There are so many wild numbers coming out of Robert Griffin III's first career start, which involved the Heisman Trophy winner leading the Washington Redskins to an upset victory over the New Orleans Saints at the Superdome.
- He became the first quarterback to lead his team to 40 points in his debut since 1950, according to the Fox broadcast.
- His 88-yard touchdown strike to Pierre Garcon was the longest by a rookie in his debut in modern NFL history.
- He became the first player in NFL history with 300 passing yards, two touchdowns and no interceptions in his debut, according to ESPN Stats & Info.
- His passer rating of 139.9 was higher than all other quarterbacks thus far in Week 1.
- Michael Vick, whom Griffin is fairly or unfairly compared to quite often, has posted a better passer rating only three times in 93 career regular-season starts. Using the same metric, it took Peyton Manning 35 starts to register a performance of that ilk.
Considering the trouble they've had keeping defenses honest the last, oh, 20 years, the 'Skins and their fans are surely thrilled to see Griffin stretch the field in unprecedented fashion. That said, the most important statistic might have been a zero.
As in zero turnovers.
The Redskins had committed at least one turnover in 30 straight games, which was the longest active streak in the NFL. In 2011, their minus-14 turnover ratio was the third-worst in football, and only two teams threw more interceptions.
You'd think that going from a veteran quarterback to a rookie would only exacerbate that problem, but Rex Grossman was no ordinary veteran (he was much worse), and RG3 is no ordinary rookie. He's much better.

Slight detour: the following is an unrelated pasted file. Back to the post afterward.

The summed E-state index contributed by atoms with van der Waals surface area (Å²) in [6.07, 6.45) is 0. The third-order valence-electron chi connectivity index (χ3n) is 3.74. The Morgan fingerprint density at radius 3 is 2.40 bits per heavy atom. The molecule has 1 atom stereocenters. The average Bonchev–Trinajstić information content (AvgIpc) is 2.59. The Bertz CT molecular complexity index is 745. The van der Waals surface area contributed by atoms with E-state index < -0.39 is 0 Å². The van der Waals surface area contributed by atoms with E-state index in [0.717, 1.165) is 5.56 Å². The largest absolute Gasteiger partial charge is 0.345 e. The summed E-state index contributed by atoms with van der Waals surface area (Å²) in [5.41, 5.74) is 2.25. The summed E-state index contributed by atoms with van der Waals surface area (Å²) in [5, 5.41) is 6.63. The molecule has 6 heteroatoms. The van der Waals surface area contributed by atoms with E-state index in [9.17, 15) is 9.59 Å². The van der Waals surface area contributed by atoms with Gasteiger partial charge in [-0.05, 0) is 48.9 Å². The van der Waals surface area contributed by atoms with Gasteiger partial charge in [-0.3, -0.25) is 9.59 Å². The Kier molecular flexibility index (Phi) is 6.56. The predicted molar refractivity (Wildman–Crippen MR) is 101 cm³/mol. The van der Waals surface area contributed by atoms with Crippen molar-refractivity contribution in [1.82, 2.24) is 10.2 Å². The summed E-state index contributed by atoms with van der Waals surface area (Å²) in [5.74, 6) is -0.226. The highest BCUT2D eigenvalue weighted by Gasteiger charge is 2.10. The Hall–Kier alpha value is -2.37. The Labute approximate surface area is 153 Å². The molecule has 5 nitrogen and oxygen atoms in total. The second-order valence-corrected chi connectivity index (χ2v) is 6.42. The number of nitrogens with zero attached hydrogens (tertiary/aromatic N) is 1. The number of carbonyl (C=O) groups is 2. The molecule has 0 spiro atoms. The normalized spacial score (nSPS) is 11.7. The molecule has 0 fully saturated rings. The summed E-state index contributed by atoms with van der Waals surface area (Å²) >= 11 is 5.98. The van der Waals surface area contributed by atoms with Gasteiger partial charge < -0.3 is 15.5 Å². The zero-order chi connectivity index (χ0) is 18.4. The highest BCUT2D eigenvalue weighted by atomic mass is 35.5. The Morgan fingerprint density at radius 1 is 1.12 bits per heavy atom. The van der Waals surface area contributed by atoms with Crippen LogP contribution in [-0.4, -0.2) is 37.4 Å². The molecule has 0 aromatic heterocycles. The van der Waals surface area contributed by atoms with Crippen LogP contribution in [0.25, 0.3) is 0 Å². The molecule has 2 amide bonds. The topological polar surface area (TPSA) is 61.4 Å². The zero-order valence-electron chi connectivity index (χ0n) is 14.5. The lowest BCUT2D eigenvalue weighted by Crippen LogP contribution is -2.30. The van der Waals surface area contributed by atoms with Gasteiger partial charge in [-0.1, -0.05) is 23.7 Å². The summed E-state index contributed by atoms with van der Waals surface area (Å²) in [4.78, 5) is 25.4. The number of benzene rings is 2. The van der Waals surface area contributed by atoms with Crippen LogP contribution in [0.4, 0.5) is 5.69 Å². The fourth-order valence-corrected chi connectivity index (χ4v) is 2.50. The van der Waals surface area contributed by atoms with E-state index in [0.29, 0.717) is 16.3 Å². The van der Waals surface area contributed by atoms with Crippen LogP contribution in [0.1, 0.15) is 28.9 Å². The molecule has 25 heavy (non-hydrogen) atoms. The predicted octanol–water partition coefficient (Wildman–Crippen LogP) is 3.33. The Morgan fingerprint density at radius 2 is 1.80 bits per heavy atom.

Credit the Redskins for drawing up a superb game plan, mixing in a steady balance of downfield gambles with safe patterns while almost always protecting their No. 2 overall pick by providing many safety valves for checkdowns. Griffin took advantage of those underneath throws often, which worked to rope-a-dope the Saints into giving up that 88-yard home run on his eighth attempt.
Combine that approach with Griffin's steady and disciplined performance, and it's extremely difficult to imagine this experiment failing.
The Redskins had three takeaways and zero turnovers Sunday for the first time since 2005. Griffin rarely threw passes that resembled anything you get from a rookie. He was in a completely different league than the one Andrew Luck, Brandon Weeden and Ryan Tannehill found themselves in the afternoon.
This isn't hyperbole: It was one of the best rookie debuts in NFL history, which is saying a lot, considering the (almost) impossibly high expectations that already were attached to Griffin's career after the 'Skins surrendered three first-round picks to secure the Baylor product in April's draft.
It's funny, though, because as a 22-year-old Griffin seemed to be making all the right decisions in his very first game, Vick was 900 miles north in Cleveland seemingly making all the wrong ones.
We already knew that RG3 could throw 80-yard missiles and scramble like a champ. But Vick continues to prove that a sheer physical edge isn't enough. Griffin showed Sunday that he also has the self-control to succeed, and he did it in one of the most difficult places to play and without having his top receiver for a large chunk of the afternoon.
With performances such as those in leagues such as these, it sometimes only takes those 60 minutes to earn the stripes required of a star.